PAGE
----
As a former Selah councilman, attorney and veteran, I am discouraged to see the council sit silently while one man’s political opinions dictate how the city responds to peaceful protests.

I encourage the council to separate the issues presented in the numerous articles regarding chalk and the BLM movement. Failure to wash away someone’s message does not mean the city or its citizens condone it. Whatever your political views, we should all agree the government should not silence acts of peaceful political speech simply because politicians currently in power do not like the message.

As Americans we hold our rights dearly. First in those rights is our First Amendment right to speak against the government. It is a simple concept: In this country it is illegal for the government to threaten to jail a person simply because that person does not agree with the political views of the powerful. The Supreme Court has struck down laws that prohibited protesters from burning the American flag. The court made it clear that they did not support or like what the protesters were doing. Nevertheless, they honored the right to peacefully protest the government in the most extreme way. If the court is willing to protect the extreme act of burning our flag, how will it treat a city that threatens jail over chalk? The threat of jail chills any reasonable person’s desire to speak as much as jail itself.

Despite these continued threats, the city insists that it is not targeting political speech. This is nothing more than an after-the-fact attempt to shield itself from legal liability. At first the city cited its local ordinance, an ordinance that the city has likely never used to jail someone over children’s chalk. Stuck in its ill-crafted trench, the city now cites the Malicious Mischief statute. I ask every resident: How many times has a city employee come to wash your child’s chalk off a sidewalk? How many times has chalk been applied for a parade or celebration and been immediately washed off by a street sweeper? How many times has the city attorney sent you a letter threatening to put you in jail for your child’s sidewalk art? If the city has not been even-handed in its war against chalk, then a court may find that the city of Selah is using selective enforcement to unlawfully infringe upon the First Amendment rights of its residents.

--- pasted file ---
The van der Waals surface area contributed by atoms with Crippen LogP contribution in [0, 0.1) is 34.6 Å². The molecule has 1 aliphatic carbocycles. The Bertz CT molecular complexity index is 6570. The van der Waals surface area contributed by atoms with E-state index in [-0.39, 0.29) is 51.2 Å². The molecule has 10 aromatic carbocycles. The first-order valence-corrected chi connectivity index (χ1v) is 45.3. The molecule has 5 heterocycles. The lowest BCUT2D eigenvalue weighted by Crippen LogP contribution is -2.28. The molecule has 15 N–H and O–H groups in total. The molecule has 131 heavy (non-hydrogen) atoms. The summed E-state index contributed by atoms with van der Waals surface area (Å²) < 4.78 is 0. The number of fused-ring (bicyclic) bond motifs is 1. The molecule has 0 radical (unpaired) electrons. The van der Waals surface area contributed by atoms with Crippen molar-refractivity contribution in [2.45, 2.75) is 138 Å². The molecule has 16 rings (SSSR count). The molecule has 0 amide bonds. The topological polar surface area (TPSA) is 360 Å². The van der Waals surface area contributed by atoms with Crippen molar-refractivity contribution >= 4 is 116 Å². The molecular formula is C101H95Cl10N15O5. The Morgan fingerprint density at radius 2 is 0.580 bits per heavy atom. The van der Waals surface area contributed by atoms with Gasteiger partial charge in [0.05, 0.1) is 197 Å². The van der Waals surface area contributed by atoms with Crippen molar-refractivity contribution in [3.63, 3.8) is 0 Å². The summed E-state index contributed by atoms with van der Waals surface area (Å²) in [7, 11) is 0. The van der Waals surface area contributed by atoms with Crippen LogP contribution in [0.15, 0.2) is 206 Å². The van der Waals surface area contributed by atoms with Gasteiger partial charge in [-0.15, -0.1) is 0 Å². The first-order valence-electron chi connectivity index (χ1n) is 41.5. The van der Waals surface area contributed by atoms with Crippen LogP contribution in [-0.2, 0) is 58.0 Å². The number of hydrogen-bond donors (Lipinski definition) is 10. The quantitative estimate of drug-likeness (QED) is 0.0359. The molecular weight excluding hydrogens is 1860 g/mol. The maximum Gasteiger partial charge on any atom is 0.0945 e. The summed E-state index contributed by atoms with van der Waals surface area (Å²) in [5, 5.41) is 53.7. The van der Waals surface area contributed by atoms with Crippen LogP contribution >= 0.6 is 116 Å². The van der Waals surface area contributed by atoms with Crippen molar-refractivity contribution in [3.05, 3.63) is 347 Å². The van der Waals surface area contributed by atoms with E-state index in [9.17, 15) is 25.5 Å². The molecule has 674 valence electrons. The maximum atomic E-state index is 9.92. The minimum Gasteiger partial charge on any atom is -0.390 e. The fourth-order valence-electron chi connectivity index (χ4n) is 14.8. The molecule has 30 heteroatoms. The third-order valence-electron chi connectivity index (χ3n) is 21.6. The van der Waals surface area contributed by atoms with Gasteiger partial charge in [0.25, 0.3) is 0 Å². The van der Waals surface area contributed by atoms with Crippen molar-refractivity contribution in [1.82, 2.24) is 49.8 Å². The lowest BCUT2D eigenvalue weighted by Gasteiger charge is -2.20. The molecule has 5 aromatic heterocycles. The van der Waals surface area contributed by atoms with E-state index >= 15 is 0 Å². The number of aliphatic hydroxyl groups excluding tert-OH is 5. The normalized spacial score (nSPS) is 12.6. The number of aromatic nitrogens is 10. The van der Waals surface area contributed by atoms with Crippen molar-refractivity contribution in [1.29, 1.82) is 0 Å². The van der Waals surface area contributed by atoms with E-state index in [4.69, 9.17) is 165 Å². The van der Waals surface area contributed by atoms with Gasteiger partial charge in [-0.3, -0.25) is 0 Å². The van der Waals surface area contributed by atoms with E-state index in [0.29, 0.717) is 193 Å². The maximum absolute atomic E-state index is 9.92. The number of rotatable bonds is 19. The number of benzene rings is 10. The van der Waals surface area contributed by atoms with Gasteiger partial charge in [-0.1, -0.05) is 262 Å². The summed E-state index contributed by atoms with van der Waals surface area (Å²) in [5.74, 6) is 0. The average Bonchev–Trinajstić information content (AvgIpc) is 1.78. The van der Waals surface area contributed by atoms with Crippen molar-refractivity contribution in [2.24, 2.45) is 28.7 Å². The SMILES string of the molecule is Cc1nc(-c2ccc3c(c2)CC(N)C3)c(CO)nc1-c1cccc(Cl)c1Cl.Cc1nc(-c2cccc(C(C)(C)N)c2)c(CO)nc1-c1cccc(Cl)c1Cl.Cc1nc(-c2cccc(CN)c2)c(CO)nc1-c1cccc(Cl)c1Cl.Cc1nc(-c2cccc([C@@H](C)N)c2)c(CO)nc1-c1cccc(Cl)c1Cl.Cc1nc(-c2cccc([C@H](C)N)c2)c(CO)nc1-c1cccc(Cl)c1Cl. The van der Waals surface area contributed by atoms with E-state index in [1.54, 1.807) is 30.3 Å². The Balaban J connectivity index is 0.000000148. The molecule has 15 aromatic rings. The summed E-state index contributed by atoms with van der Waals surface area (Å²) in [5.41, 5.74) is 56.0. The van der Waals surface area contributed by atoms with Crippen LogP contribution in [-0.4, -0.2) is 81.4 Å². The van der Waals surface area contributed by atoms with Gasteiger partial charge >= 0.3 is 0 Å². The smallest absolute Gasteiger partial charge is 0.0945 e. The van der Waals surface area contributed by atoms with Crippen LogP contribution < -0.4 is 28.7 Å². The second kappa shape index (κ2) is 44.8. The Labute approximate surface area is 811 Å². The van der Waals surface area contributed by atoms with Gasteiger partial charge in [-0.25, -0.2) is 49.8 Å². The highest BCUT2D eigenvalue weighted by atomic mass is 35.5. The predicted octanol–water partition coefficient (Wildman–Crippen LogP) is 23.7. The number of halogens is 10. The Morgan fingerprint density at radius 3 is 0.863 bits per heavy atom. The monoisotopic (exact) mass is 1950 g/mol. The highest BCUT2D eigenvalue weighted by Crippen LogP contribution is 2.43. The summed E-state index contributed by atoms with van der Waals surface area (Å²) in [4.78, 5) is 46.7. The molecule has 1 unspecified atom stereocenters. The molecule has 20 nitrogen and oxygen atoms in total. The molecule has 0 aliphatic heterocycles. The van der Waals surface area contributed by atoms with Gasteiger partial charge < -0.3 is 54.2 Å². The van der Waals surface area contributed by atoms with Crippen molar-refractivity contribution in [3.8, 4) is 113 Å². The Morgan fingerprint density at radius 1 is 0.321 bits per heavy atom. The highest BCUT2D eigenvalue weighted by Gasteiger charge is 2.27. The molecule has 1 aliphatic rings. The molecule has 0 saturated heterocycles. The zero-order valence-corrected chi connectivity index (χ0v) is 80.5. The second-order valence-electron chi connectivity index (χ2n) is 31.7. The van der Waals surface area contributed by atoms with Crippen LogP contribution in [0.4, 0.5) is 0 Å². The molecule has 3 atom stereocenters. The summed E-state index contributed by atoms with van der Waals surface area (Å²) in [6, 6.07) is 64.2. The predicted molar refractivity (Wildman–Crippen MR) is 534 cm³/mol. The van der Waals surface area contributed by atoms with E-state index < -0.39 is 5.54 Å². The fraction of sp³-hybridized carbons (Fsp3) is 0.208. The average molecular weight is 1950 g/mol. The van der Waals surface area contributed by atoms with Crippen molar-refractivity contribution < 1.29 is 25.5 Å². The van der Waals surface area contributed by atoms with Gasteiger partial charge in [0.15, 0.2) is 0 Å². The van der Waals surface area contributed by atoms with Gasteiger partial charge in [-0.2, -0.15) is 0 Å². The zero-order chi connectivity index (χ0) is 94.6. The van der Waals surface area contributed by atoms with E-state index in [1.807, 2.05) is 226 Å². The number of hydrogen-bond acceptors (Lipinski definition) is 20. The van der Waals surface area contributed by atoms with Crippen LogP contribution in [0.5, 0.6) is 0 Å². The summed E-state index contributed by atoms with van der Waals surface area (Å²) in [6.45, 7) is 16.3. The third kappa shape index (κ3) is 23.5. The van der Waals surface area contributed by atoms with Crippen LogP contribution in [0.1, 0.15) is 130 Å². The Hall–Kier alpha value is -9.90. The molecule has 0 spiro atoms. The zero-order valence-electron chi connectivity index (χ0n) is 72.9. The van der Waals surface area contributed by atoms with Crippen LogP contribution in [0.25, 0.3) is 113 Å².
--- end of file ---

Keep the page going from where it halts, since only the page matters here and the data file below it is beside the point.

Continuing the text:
The City Council has the power to prevent this type of targeted political silencing. If they do not support this, then they must condemn it and remove it. The continued political persecution of those with different views will cost the city fiscally and morally. If the council fails to act, it will inevitably spend thousands of taxpayer dollars fighting lawsuits brought by those the city has attempted to silence. Even more harmful, it will prove to the entire country that Selah is a city that strong-arms its residents into political silence.

Again, this is not about whether the BLM movement is right or wrong. This is about a city silencing political speech that it does not agree with. Our Founding Fathers named the right to speak against the government as first in our Bill of Rights. Persecution of political speech is traditionally reserved for places like communist China and North Korea, where military leaders and politicians force their own beliefs upon those they govern.

Selah is better than this. You do not have to agree with someone to believe in the Bill of Rights. How will history judge this action and the silence of those who watched?

Jeremy Burke is an attorney and a former Selah City Council member. He lives in East Wenatchee.